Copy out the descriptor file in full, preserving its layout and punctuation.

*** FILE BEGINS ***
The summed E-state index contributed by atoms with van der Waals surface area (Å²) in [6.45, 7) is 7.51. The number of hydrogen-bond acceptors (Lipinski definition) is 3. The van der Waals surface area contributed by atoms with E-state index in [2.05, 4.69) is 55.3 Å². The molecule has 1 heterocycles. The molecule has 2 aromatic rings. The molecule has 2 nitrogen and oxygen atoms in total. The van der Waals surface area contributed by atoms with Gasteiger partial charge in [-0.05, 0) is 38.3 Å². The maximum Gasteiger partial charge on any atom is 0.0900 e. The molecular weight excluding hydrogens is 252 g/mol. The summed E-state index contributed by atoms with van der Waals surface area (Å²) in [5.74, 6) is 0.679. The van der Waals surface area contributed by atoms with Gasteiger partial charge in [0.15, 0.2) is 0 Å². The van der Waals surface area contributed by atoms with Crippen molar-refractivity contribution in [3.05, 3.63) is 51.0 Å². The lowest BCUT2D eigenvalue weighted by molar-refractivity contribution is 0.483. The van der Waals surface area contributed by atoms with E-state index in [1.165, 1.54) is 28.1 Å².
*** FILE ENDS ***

The summed E-state index contributed by atoms with van der Waals surface area (Å²) in [6.45, 7) is 7.51. The number of hydrogen-bond acceptors (Lipinski definition) is 3. The van der Waals surface area contributed by atoms with E-state index in [2.05, 4.69) is 55.3 Å². The molecule has 1 heterocycles. The molecule has 2 aromatic rings. The molecule has 2 nitrogen and oxygen atoms in total. The van der Waals surface area contributed by atoms with Gasteiger partial charge in [-0.05, 0) is 38.3 Å². The maximum Gasteiger partial charge on any atom is 0.0900 e. The molecular weight excluding hydrogens is 252 g/mol. The summed E-state index contributed by atoms with van der Waals surface area (Å²) in [5.74, 6) is 0.679. The van der Waals surface area contributed by atoms with Gasteiger partial charge in [0.15, 0.2) is 0 Å². The van der Waals surface area contributed by atoms with Crippen molar-refractivity contribution in [3.05, 3.63) is 51.0 Å². The lowest BCUT2D eigenvalue weighted by molar-refractivity contribution is 0.483. The van der Waals surface area contributed by atoms with E-state index in [1.165, 1.54) is 28.1 Å².